Teorías constitutivas de la autoridad de la primera persona: Wright y Heal

Ludus Vitalis 16 (29):73-91 (2008)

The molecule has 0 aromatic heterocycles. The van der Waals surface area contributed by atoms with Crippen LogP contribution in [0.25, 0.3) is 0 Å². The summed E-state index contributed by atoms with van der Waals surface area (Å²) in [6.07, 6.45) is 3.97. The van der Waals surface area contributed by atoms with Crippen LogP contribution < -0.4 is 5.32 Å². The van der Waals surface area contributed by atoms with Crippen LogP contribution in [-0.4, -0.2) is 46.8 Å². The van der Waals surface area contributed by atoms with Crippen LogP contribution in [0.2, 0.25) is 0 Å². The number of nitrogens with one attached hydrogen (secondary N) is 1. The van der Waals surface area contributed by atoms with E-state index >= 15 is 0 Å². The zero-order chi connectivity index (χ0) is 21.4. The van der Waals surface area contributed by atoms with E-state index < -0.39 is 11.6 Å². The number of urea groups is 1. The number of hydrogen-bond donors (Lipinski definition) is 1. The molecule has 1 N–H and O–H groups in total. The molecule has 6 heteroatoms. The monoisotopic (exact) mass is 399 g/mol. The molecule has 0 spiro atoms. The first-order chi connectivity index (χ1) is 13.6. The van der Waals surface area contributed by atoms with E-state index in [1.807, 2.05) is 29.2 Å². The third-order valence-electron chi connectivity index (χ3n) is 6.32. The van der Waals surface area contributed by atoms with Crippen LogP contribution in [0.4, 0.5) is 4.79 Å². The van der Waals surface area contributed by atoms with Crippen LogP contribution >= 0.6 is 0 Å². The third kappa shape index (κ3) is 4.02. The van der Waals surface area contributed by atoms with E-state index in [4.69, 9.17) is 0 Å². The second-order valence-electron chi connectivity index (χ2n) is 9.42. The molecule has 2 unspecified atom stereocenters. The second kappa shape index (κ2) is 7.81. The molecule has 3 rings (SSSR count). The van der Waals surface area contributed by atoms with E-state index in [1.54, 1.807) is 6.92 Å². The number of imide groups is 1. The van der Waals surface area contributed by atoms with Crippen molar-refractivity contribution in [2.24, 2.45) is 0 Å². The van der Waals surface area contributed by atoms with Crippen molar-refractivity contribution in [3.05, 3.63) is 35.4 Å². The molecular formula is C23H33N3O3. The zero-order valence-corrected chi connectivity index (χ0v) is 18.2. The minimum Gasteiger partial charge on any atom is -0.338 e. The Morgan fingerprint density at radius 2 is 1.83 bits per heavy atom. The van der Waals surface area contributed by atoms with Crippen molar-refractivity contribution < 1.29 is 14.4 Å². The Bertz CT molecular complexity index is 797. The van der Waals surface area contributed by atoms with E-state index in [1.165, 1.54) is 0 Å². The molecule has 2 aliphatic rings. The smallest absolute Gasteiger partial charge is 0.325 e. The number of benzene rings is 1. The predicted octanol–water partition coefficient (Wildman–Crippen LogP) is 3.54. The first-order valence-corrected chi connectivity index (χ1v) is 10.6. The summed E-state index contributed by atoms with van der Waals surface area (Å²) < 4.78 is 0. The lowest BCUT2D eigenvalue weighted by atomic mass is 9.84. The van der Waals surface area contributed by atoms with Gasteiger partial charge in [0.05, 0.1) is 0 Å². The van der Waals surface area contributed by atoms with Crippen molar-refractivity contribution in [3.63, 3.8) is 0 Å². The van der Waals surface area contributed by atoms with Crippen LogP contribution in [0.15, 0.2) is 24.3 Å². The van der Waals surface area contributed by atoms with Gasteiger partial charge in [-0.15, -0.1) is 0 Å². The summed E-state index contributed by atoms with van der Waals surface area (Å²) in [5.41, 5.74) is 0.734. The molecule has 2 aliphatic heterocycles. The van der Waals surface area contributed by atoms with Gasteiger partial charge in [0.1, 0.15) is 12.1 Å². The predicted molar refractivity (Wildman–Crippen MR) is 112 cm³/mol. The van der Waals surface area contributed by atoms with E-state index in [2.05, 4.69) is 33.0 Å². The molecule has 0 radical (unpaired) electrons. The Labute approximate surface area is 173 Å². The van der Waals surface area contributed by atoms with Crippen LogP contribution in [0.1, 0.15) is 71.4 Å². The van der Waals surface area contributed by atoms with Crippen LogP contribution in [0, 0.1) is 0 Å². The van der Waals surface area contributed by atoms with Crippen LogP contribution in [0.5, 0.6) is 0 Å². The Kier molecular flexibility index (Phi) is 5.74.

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Someone who believes “I believe it will rain” can easily be mistaken about the rain. But it does not seem likely, and might even be impossible, that he is wrong about the fact that he believes that it is going to rain. How can we account for this authority about our own beliefs – the phenomenon known as first person authority? In this paper I examine a type of theory proposed, in distinct forms, by Crispin Wright and Jane Heal for an explanation of our authority. Both authors claim that our second-order beliefs (of the form “I believe that p”) are constitutive of the first-order beliefs that are self-ascribed in them (beliefs of the form “p”) and both try to derive the necessity of first person authority from this constitutive relation. My paper analyses and criticizes the two proposals and suggests a non-constitutive, alternative account of first person authority.
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